My grandfather Bruno (Brunone) Rebuli was born on the 23rd of October, 1893 in the small town of Bigolino in Northern Italy. He was the middle son of Bortolo and Dori Rebuli and had two surviving brothers – Giovanni, the eldest, and Silvio, the youngest - and one sister, Maria. Two other brothers died at an early age. One drowned in a water hole on the family property when just a toddler and the other perished in Russia during World War I. I only just recently became aware that my grandfather’s name was in fact Brunone after a search uncovered his entry papers when he first arrived in Australia. Before that, I had only ever heard him referred to as to Bruno.
Bigolino is east from the city of Venice in the Veneto region and next to the bigger and better known town of Valdobiaddene in the province of Treviso. It is a pretty area, situated just next to the River Piave and mostly dominated by grapevines and other agricultural activities. The Rebuli family were farm people who owned their own land situated at Via Boschi. On all accounts, they had a comfortable existence growing mostly grapes but also a few other smaller crops that included wheat and corn. They also had an ox, mule and cart which they used for work they did for the local “commune” (council) gathering rocks from the banks of the Piave and maintaining the local roads.
The River Piave begins in the Italian Alps and flows southeast for 220km into the Adriatic Sea near Venice. It has seen several battles including in 1809 during the Napoleonic Wars in which Franco-Italian and Austrian forces clashed. In October, 1918, it was the decisive Battle of Piave on the Italian front. The failed Austro-Hungarian attack cost them nearly 200,000 casualties. The Piave has since been labelled the Sacred River of the Homeland (Fiume Sacro alla Patria).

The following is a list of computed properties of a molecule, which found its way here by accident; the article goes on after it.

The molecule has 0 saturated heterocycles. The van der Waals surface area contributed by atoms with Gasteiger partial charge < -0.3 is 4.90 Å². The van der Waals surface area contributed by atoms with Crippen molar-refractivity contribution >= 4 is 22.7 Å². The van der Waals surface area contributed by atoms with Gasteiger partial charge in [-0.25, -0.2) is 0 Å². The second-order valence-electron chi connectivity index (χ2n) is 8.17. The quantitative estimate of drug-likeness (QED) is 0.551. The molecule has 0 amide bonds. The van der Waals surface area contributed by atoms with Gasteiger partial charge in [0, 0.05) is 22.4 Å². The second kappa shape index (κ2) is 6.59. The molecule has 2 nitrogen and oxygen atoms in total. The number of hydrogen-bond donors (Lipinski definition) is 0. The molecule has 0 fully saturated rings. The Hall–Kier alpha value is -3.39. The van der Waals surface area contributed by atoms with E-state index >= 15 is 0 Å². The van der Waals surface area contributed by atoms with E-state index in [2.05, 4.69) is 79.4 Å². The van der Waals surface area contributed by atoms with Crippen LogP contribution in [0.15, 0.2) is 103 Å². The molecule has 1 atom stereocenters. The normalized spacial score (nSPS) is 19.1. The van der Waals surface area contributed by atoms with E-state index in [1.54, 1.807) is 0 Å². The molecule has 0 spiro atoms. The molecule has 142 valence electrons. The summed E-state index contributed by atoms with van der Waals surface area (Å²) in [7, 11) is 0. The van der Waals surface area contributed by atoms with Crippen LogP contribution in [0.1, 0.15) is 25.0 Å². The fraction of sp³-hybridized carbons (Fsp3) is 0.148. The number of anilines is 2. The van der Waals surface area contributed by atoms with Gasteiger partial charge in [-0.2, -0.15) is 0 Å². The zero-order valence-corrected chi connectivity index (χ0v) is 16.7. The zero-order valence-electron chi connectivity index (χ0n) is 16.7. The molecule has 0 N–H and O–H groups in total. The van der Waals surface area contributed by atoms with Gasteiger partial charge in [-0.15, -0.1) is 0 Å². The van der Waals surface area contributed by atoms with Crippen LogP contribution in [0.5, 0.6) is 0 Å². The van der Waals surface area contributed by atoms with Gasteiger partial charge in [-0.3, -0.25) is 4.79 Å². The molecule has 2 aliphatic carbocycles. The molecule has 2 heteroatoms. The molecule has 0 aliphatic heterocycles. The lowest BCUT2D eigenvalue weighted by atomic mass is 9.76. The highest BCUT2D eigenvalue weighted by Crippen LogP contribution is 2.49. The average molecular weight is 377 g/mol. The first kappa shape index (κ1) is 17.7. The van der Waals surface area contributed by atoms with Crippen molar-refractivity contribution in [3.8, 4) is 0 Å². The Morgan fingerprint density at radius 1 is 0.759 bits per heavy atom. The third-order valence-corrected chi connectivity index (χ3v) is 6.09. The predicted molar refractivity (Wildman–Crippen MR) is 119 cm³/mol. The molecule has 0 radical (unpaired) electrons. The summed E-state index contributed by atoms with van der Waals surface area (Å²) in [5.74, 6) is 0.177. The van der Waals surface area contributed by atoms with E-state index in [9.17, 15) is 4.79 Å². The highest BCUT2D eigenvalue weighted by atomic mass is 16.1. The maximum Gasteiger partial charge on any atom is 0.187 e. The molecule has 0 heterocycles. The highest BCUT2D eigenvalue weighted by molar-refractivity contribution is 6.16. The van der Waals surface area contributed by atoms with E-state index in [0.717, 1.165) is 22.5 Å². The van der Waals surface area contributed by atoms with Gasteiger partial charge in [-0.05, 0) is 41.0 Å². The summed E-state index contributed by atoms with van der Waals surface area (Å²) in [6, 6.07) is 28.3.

The area around Bigolino suffered during the First World War due to its proximity to the River Piave. For some time during the war, they became cut off from the rest of Italy and were forced to struggle for just the bare necessities while the Italy on just the “other side” enjoyed a very comfortable lifestyle. As a result, many had to flee their homes and go to live on the other side of the Piave as refugees.
The fighting along the Piave during World War I was made famous by Ernest Hemmingway who spent some time there during the war as an ambulance driver. His novel “A farewell to arms” recounts his time spent there.
Today, the Piave is no longer the mighty river it once was during the battle in World War I. Often, in summer it is just a trickle of water running through a mostly dry gravel riverbed. The Piave’s upper valley has major hydroelectric stations while downstream its waters are used for irrigation. I have fond memories of swimming and playing in the low waters of the Piave as a young child when we spent some time in Italy during the northern hemisphere’s summer of 1975.